A Monday afternoon in late February, and the temperature on the front porch hovers just above freezing. Even so, a ring-necked turtle dove, ready to begin some spring-time business, has been calling all day, “Coo-coo-oo-cook, coo-coo-oo-cook.”. His isn’t one of my favorite birdsongs, and the urgency in his voice sets me a little on edge.
Oh, it’s true, I like the drowsiness of winter mornings and the spaces the season leaves on my calender, but I have to say, I’m not reluctant to leave this winter behind. It’s only that my sense of urgency is different from the dove’s.
His is all about being out there, above ground, and in the heat of making more of himself. Mine is subterranean.
I’m considering foundations. In life, I’m thinking about those stories I’ve told myself for just about ever, stories about unworthiness, limitations, and struggle. Those foundational thoughts, color my perceptions, and give rise to my crop of actions. I’m calling most of them into question.
When I transfer these current musings to gardenhood, I think about soil, soil being the foundation of the garden. Its content and pH color foliage and flowers and determine the proliferation above its surface. What’s above the surface in every garden gets most everyone’s attention, mine included. What’s below the surface, however, makes most of the upward show possible.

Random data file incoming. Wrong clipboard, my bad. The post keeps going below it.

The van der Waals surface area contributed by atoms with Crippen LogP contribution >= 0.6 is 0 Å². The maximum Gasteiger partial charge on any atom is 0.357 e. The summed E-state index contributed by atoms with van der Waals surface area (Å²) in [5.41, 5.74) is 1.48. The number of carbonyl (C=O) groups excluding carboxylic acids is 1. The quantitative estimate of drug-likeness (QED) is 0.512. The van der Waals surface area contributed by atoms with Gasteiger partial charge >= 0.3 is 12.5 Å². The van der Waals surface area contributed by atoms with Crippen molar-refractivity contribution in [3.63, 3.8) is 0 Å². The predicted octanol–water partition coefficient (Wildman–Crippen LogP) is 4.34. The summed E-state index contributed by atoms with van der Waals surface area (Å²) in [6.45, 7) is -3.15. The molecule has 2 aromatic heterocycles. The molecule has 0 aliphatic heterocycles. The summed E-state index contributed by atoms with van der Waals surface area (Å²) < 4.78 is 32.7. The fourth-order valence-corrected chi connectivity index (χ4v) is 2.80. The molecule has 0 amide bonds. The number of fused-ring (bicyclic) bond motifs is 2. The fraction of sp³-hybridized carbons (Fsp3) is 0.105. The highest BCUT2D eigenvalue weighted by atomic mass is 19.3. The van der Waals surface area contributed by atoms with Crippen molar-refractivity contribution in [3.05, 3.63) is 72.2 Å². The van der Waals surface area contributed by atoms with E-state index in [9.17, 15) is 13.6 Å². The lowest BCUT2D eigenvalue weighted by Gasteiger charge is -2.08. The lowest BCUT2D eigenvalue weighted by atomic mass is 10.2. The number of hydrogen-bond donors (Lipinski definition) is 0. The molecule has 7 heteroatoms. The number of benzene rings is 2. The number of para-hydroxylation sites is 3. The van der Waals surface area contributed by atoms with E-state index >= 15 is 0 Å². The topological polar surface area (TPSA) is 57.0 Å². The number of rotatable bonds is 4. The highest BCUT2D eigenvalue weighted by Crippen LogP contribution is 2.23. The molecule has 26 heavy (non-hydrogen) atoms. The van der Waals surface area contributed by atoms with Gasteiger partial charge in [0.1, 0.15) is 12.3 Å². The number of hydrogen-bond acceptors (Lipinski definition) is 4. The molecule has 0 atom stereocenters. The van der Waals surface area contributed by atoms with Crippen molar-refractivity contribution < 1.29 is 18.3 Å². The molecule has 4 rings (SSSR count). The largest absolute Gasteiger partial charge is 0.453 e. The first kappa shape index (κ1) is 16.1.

Turns out, that the soil on the flat corner lot is depleted.
Late last summer, right about the same time my family and I were getting Dad’s mind and body evaluated, I took a couple of cups of soil to the dirt doctor. She ran tests. She gave me the sobering results. She also gave me a prescription and sent me home with supplements and instructions.
Like the news about Dad, the diagnosis of my soil’s condition really shook me. I thought I knew my soil. I thought it was basically sound. It looked dark. It crumbled somewhat easily. I had assumed that a layer of mulch would invite the worms to dinner, and soon, the presumably adequate soil would be black gold. The lack of real knowledge about the soil and the holes in my logic made me question my gardening qualifications.
To my credit, I was more than willing to eat my humble pie. The competent soil doctor armed me with bags of stuff and a plan. One weekend, I dug all the plants out of a bed along the chainlink fence. I forked in compost and various supplements. I raked out clumps. When plants went back into the bed, their holes received a dusting of mycorrhizae.
As Dad’s condition declined, there wasn’t time to redo more beds, but in the remaining weeks before hard frost, I saw a marked difference in the vitality of the plants above ground. Walking past the bed, I could even smell the life of the soil. The raised surface of that bed has reminded me all winter about the goodness underground. The experience has been smoldering, transmuting the feelings of shock and embarrassment into visions of healthy soil.
Dad left his earthly life nearly four months ago. I’m reentering mine.
It’s a year to begin the productive areas of the garden, the spaces for beans, squash, tomatoes, herbs, strawberries, and more. Before the beauty above, however, there will be bounty below. In me as in the garden, I’ll take my time and tend the soil.